Building Relationships with Youth: A Pathway To Resiliency
According to data from the Pennsylvania Area Youth Survey (a comprehensive survey given to students across Pennsylvania in 6th, 8th, 10th, and 12th grade), youth in Erie County have a lower percentage of Neighborhood Attachment than the state average and their percent of Community Rewards for Pro-Social Involvement (recognition for participation in non-school related activities) is significantly lower than the state average.
Two glaring pieces of data came from recent surveys: 48% of youth in Erie County have low Neighborhood Attachments and are at a higher risk of becoming involved with risky behaviors. The second data point was that only 38% of Erie County youth feel that that the Community supports them.
These are numbers that we can change. By community members stepping up and noticing youth, youth will feel more connected to their neighborhoods and develop a since of pride in their accomplishments.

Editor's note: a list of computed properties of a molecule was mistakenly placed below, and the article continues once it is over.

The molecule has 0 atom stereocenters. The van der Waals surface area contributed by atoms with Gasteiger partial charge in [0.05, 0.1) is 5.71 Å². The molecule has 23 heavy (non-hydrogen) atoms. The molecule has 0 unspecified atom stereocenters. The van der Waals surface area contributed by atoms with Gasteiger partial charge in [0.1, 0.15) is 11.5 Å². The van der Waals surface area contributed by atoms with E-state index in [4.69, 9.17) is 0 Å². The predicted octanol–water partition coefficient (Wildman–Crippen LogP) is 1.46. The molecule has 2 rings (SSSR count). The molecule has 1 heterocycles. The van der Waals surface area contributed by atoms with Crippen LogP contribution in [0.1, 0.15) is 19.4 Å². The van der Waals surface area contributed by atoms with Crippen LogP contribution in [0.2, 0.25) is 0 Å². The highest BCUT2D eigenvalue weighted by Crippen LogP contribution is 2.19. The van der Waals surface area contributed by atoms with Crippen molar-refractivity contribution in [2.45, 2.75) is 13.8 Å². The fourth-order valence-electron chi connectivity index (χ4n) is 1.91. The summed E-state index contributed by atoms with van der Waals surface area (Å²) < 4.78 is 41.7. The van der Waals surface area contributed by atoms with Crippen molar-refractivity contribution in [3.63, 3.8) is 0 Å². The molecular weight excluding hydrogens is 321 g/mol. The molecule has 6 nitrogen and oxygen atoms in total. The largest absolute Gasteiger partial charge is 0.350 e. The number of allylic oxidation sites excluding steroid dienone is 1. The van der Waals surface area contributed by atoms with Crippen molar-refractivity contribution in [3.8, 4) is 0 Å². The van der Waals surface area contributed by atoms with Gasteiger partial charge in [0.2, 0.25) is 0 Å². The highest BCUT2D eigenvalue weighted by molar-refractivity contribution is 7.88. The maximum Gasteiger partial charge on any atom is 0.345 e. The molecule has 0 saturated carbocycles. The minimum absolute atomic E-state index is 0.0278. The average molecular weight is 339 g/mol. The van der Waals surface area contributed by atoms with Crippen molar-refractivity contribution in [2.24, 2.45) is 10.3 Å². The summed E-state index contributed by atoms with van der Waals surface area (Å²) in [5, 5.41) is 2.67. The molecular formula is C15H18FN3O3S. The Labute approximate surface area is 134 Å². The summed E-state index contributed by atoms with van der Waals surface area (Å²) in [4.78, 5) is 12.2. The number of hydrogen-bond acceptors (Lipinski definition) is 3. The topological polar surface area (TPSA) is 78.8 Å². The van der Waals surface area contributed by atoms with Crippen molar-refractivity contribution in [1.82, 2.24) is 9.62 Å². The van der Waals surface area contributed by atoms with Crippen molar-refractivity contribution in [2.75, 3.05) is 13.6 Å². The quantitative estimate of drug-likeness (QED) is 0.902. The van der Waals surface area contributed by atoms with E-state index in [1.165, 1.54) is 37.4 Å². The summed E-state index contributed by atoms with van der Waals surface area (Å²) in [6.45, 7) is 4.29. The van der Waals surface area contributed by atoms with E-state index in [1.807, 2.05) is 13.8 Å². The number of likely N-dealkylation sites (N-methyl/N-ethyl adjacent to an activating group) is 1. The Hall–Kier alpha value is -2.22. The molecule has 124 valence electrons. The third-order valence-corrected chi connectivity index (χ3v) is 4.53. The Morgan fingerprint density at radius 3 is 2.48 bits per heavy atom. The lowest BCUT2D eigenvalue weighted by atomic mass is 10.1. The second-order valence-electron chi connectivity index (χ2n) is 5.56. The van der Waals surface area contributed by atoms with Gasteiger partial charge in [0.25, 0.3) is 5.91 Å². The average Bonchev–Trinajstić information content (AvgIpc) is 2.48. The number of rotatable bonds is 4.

Additional data shows that only 28% of youth have 4 or 5 strong adult relationships, while 40% of youth say they have only one or no strong adult relationships.
Every youth needs at least 5 positive adult relationships in their lives helping them become successful. These adult relationships can have a varying degree of intensity. Many adults can remember not only the Mrs. Grant that lived on the corner who always said hello when they walked by, but also the piano teacher who always took that extra time to hear about what was happening in their lives. These relationships helped mold them into what they are now. Now it’s our turn to help youth become all they want to be. By adults taking the time to say hello, volunteer at an after-school program, attend a local youth theater event, or coach a little league team, youth are learning that they matter in the world and that others are there to help them.
According to Search Institute research: Young people do best when they experience strong, positive relationships in all parts of their lives. Research to date shows that young people who experience strong developmental relationships across different parts of their lives are more likely to show signs of positive development in many areas, including: • Increased academic motivation; • Increased social-emotional growth and learning; • Increased sense of personal responsibility; and • Reduced engagement in a variety of high-risk behaviors.